• Assembling the robot and get started
  • Explaining the basics of programming (data, structures, statements)
  • Going throw the very basics of electrical engineering and how to control a motor
  • Writing logic to control motors and reading gamepad inputs
  • Learn about command and control structures
  • Implementing a small web service as base of the smartphone-based remote control
  • Creating an application for smartphone/tablet to control the robot
  • Using sensors like gyroscope to control Hu-Go

Don’t be afraid!

(Okay, this is not a question, but a crucial hint)

The previous table of content might scare you. However, you don’t have to be afraid. We don’t cover all the topics in detail. We want to draw a path from starting till deploying an application on mobile devices.

Imagine this tutorial as a jigsaw puzzle. We intend to assemble the frame first. Maybe we find some other pieces and put them together. When you finished this course you realize how big the puzzle is and how many other pieces are still missing. Then you can jump to other tutorials to complete another new area of the puzzle.

What can I do when I’m stuck?

Don’t be frustrated or desperate, even if this is mostly the first reaction. It’s more than likely – not only for beginners – to being lost in a problem. You will find ways to handle such situations. Till then you can follow these steps.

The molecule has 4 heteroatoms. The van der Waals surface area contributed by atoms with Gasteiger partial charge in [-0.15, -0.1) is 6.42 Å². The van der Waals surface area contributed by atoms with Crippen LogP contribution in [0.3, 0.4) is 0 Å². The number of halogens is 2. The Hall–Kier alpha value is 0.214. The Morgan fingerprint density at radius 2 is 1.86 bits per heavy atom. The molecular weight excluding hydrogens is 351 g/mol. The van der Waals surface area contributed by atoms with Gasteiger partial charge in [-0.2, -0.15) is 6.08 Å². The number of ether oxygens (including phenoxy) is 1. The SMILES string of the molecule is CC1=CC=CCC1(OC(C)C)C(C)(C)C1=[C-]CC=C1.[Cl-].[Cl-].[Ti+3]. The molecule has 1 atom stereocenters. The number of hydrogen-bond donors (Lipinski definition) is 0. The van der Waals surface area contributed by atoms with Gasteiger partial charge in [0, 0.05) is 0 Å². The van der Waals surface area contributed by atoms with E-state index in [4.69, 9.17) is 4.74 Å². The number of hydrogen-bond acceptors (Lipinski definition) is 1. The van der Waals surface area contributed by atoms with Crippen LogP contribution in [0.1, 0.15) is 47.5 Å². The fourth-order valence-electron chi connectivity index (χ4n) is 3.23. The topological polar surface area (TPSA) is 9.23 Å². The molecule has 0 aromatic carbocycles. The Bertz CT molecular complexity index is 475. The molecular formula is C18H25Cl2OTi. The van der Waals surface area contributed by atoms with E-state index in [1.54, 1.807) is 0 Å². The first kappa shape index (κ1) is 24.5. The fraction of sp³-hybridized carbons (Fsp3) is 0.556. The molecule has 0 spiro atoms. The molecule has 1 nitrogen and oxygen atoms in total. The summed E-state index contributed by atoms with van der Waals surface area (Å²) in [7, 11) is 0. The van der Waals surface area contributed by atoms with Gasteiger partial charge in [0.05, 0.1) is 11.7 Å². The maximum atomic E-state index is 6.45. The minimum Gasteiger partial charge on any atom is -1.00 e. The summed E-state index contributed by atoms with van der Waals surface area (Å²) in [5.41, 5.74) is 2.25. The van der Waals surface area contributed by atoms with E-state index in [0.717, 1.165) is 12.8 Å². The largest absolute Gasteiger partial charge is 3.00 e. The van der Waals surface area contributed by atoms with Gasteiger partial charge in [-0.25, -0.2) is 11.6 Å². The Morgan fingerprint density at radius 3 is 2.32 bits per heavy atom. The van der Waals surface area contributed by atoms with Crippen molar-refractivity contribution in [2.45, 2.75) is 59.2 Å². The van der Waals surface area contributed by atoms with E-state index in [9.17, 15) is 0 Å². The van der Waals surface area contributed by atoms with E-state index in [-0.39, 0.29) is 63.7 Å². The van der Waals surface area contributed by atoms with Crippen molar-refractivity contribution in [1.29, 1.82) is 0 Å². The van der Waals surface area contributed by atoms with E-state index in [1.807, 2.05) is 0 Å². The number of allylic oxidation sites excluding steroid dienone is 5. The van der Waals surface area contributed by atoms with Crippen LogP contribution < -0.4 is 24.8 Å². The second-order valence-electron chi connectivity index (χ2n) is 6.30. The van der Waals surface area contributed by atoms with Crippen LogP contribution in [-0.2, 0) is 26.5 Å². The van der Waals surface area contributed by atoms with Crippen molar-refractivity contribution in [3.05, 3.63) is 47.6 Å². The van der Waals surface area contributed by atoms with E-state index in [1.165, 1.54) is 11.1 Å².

Make something else

Even if you don’t work actively on a problem. Your brain still is working on it, and sometimes an occurrence reminds you of your issue and giving you a different suggestion. Besides, on the next day the world often looks different.

Find another expression of your problem

Try to explain your problem to another person but find another way to express your problem. For example: If you don’t find the reason, why your wheels are not spinning, don’t ask ‘Why are my wheels not spinning?’ Try to explain what you have done, and more importantly, why you have done it that way. ‘I’ve connected one input from the motor controller to pin with number 3. The other input has been connected to pin 4. However, even if I write a high signal, my wheels are not turning.’

What is the difference? First, you have to review, what you have done, so maybe you realize then, that in your program you used the pins 6 and 7. Secondly, your discussion partner can ask you for more useful questions: What is the other output? Is it a High signal too? Are you sure you wrote a high signal? Have you connected the motor to the output of the controller?

The probability of finding the cause of your problem is much higher when you are using this way. Besides, you can ask search engines with better questions.

Ask us

You can always ask us (inserting link to contact page) if you have a problem. However, we recommend trying it first by yourself and then ask us. The best learning result comes from understanding your failures.


Now, you should have a brief conception of what Hu-Go is and what path you are walking (sometimes climbing) in this tutorial.

What’s next?

In the next post, we see the gist of the matter. Hu-Go consist of what parts? Which ones are needed, which are helpful, but not necessary and where you can gather all the needed supplies?